- This is an Infrared-Modified Camera. It does not take regular images.
- Overview. We have had this D700 modified for IR photography. The low-pass filter was removed and replaced with an internal 830nm infrared filter. Instead of capturing three different colors of visible light, the camera now sees three different wavelengths in the near-infrared spectrum.
- Common Uses. You use an IR-modified camera just as you would a normal SLR: autofocus works, live view works, and in-camera metering works. Exposure times are similar to a normal camera.
- This Thing is Different. For those of you who are not familiar with IR photography, the look is very different: you’ll want to read up on shooting in IR and the post-processing required for the images.
- No Auto-Sensor-Cleaning. The modification disables the automatic sensor cleaning function so the camera may report to an error when powering up if you set it to clean the sensor when starting up. Ignore this, it will work just fine.
What’s the difference between 715nm and 830nm conversions? Not a whole lot. The 715 conversion lets in red visible light, the 830nm conversion doesn’t.
There are a few differences, though:
1) Exposure time on an 830nm conversion will be about twice as long the 715 conversion (both cameras autoexpose accurately, though). This can be the difference between ‘need a tripod’ and ’don’t need a tripod’.
2) The 830nm conversion uses all three channels (R, G, B) fairly equally, while the 715nm uses mostly the red channel. In theory this should make the 830 images a bit sharper. In practice, maybe, maybe not.
3) The 830nm conversion has a “more IR” look: skies are darker, clouds whiter.
4) Indoors (especially with fluorescent light) there’s not enough IR floating around to really get a picture with the 830nm conversion but you still can get an image with a 715nm conversion.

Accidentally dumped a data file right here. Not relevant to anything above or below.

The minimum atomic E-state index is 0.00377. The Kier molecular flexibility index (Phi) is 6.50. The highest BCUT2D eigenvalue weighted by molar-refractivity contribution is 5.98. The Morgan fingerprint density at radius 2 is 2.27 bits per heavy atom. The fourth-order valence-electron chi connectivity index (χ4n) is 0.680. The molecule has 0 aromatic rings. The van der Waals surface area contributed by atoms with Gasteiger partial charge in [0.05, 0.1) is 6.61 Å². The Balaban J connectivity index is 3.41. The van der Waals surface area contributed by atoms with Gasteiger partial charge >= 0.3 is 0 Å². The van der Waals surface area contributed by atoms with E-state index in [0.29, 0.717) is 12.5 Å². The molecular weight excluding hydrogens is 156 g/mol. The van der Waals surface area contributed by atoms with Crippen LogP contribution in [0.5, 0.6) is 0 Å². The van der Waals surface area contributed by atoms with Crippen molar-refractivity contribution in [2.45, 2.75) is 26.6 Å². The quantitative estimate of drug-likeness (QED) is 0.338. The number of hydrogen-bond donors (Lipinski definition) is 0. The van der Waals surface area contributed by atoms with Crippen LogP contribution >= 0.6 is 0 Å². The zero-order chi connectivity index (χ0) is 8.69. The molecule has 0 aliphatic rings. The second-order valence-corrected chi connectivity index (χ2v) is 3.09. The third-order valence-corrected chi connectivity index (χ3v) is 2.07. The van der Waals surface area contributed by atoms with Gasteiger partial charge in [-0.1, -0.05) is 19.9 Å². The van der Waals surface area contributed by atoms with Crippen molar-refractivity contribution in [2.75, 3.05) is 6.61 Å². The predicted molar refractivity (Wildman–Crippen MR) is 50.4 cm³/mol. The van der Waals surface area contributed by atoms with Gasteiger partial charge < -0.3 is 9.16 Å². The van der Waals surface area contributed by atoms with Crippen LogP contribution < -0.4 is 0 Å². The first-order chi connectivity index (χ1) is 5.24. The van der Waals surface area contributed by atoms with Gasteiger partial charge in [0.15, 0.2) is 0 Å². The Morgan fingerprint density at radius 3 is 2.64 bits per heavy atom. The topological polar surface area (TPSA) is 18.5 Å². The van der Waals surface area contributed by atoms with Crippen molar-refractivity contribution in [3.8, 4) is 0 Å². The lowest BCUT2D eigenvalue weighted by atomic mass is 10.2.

5) Truth is, unless you are waaayyyyy into this, it doesn’t make a lot of difference — unless for some weird reason you’re shooting IR under fluorescent light, then avoid the 830nm. I can’t imagine why anyone would do that, but I know for certain if I don’t mention it somebody will.
You can find more information and a few thumbnails comparing shots from the two versions HERE.
- The spare battery for this camera is the EN-EL3a
- The battery grip is the Nikon MB-10 Battery Grip
- It uses any CF memory card
Please note that all lenses are capable of creating IR “hotspots” especially when shot at narrow aperture. Some lenses are more likely to create hotspots, and others more likely to backfocus in infrared. In general, older lens designs do better, newer designs and lenses with a lot of elements do worse.
Nikon 17-35 f/2.8
Nikon 28-70 f/2.8
Nikon 85mm f1.8
Nikon 70-200 f/2.8 VR (may backfocus slightly)
Nikon 200 f/2.0 VR
All Zeiss ZF and ZF.2 lenses
Lenses to avoid
Nikon 24mm f/2
Nikon 50mm f/1.4, f/1.8
Nikon 85 f/1.4 (backfocus)
Nikon 105 VR Micro (backfocus)
Nikon 70-300 VR
Nikon 24-70 f2.8
We don’t have enough information to recommend or not recommend any other lenses.
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